Blue Cross seeks legislative help

March 22, 1995|By John Fairhall | John Fairhall,Sun Staff Writer

Blue Cross and Blue Shield of Maryland Inc. is apparently seeking last-minute legislation that would allow the historically nonprofit insurer to reorganize and sell stock to investors -- a controversial plan the state insurance commissioner rejected in January as a violation of state law.

Rather than submit a new plan to the commissioner, Blue Cross officials scheduled a meeting last night in Annapolis with House Speaker Casper R. Taylor Jr. to discuss changing the law. Insurance Commissioner Dwight K. Bartlett III was expected to attend.

"I have reason to believe they are going to propose legislation dealing with their restructuring," Mr. Bartlett said before the meeting, referring to the stock plan.

Mr. Taylor said he also expected the company to present a legislative proposal, but he didn't know the details. He said William L. Jews, Blue Cross' president and chief executive, would attend.

Company officials, who have been close-mouthed about their plans since Mr. Bartlett ruled against them in January, did not publicize the meeting and refused to provide information about their legislative intentions.

The company's interest in seeking legislation now underscores its sense of urgency -- that it can't wait until the legislature returns next January.

Despite a 40 percent increase in operating profits in 1994, the company needs to strengthen its financial condition, Blue Cross officials and Mr. Bartlett agree.

But Blue Cross, the state's largest health insurer with nearly 1.4 million subscribers, faces big obstacles. The General Assembly session ends in three weeks and legislators usually are reluctant to tackle new, potentially controversial bills so late.

Consumer and physician groups vigorously opposed the plan submitted to Mr. Bartlett last year, saying that making profits would become more important than service.

The president of the state medical society, Dr. Donald H. Dembo, said that he feared the reorganization plan would "divert many assets, including large sums of money . . . to support the development and operation of multiple for-profit entities."

The reorganization plan would have created a for-profit subsidiary selling stock in Blue Cross' five health maintenance organizations.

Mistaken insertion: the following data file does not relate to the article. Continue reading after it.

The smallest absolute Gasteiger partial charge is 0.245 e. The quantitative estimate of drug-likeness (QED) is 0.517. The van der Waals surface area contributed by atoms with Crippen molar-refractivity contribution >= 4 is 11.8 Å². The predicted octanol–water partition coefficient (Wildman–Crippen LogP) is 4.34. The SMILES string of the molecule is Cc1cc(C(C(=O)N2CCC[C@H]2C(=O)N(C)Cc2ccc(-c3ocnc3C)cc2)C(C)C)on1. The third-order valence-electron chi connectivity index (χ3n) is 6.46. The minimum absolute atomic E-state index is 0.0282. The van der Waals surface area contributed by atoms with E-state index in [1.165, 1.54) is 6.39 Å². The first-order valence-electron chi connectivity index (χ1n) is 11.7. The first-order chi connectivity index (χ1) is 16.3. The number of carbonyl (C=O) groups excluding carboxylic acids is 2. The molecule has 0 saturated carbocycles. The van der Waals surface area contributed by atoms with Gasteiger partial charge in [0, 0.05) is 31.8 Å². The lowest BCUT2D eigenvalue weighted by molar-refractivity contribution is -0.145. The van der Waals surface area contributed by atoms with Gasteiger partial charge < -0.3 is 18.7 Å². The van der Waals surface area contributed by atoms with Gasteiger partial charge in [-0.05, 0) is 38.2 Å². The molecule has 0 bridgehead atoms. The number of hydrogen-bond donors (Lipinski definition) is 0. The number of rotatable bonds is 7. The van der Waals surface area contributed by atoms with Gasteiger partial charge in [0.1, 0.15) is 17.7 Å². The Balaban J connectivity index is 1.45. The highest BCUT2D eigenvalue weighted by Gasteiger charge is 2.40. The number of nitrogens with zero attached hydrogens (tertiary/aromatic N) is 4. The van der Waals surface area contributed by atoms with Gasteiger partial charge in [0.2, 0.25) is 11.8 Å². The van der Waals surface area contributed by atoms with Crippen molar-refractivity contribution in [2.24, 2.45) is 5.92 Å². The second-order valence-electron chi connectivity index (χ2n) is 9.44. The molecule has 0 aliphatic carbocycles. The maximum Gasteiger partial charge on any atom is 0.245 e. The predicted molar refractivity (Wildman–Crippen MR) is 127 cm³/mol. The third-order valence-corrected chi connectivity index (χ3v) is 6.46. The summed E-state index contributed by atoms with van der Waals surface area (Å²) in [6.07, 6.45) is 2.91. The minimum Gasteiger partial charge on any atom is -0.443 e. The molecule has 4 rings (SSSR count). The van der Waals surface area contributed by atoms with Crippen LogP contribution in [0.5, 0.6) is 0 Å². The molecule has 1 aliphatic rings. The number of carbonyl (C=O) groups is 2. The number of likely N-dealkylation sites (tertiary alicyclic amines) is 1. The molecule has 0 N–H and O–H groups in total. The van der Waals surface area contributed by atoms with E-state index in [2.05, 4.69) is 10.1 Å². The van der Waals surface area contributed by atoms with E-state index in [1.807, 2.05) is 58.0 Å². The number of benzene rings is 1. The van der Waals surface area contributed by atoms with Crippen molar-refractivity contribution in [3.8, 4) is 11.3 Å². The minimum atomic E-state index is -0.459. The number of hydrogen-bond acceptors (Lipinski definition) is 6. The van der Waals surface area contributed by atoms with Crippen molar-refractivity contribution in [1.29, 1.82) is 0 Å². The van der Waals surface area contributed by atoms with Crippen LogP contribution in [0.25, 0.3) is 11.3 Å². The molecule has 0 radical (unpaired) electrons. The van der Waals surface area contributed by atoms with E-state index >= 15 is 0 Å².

The company was established in 1937 as a nonprofit insurer with special obligations to the public and special benefits, including a premium-tax exemption worth $12 million a year.

Mr. Jews insisted that the plan submitted last year would have benefited subscribers by putting the company on sounder competitive and financial footings. Blue Cross, which has been losing customers to its for-profit competitors, had planned to raise $40 million in an initial stock sale this spring.

"We need to grow regionally in order to serve more of Maryland and to increase our market share in this increasingly competitive marketplace," Mr. Jews said at a hearing on the plan last December.

"We need to raise capital to compete, and that money will directly benefit the citizens of Maryland and the parent company," he said. "A sound Blue Cross and Blue Shield is ultimately beneficial to all of the subscribers of Maryland."

Mr. Bartlett supports the company's goal of raising capital. But he said the plan that he rejected in January would have violated state law by converting the company into a mainly for-profit corporation without going through legally required steps.

Those steps would be tough ones for Blue Cross. The company would be required to gain the permission of subscribers, for example. And the conversion law would appear to bar Mr. Jews and other Blue Cross officials from profiting through stock options -- a benefit company officials want to protect.

By seeking legislation, the company avoids the need for Mr. Bartlett's approval. But he expects to wield "considerable influence" because legislators will seek his opinion.

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